The Samsung 840 Pro 256GB SSD not only looks good, it’s one of the fastest drives on the market, it’s reliable, and it’s not priced too exorbitantly either. Looks like Samsung has pulled all the stops on the 840 Pro and it’s definitely a very worthy successor to the Samsung 830. Highly recommended!

Special thanks to Samsung for making this review possible!

Don’t forget to check out our review for the Samsung 840 250GB!

About The Author
Sam Chen
Hardware and Technology Enthusiast. SSD Evangelist. Editor-in-Chief. You can find Sam's full biography here
  • Darrell

    What a crazy performance! Now we see the ultimate SSD within SATA3.

  • Matteo Soprano

    This is definitely the most powerful SSD on the market. I’m gonna buy the 256Gb version but I’d like to see a review of the 840 (no-Pro) just to realize if this Pro model is worth the extra money.

    • The non-pro wasn’t ready when I published this article, but I’ll be getting my hands on a non-pro edition soon enough so a review will be available shortly. From what I’ve been seeing/hearing at Samsung’s SSD summit, the non-pro will have comparable performance to the Samsung 830, but significantly better random read/write performance.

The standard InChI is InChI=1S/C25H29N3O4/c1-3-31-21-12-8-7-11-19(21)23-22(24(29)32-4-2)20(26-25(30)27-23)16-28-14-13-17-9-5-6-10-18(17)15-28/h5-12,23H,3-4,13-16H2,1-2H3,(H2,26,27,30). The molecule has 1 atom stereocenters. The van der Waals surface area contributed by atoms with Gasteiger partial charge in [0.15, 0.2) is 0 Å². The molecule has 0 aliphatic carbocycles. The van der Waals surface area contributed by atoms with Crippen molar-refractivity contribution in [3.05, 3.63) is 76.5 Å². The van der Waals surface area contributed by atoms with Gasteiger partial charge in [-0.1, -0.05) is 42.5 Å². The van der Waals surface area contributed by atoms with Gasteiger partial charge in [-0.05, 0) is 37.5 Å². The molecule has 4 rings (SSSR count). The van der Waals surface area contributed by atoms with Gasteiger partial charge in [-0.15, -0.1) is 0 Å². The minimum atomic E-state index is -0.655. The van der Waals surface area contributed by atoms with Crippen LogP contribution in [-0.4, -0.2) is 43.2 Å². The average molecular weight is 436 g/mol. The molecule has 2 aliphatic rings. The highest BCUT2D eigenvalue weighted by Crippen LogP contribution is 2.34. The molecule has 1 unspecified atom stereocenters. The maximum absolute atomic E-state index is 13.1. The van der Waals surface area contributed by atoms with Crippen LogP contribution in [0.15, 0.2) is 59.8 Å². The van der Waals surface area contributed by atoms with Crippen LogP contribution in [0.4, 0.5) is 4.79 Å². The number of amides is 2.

• Albin Lindqvist

    So how long do u think it’ll take for the 256gb Pro version to get to the 830’s current price point, or do u think it’ll get even lower? I don’t really want to wait too long.

    • That I can’t say for sure since the 840 and 840 Pro won’t be retailing until next month (October), but the Samsung 840 is expected to be hitting the 830’s price point right out of the gate with the 840 Pro costing around a 30% or so premium over the 840. I wouldn’t be surprised if the 840 Pro were to hit current 830 price points by Q1-Q2 of next year though.

      • Albin Lindqvist

        Ok, thx hopefully it’ll get pretty good pricing anyway or I’ll go for the regular 840 instead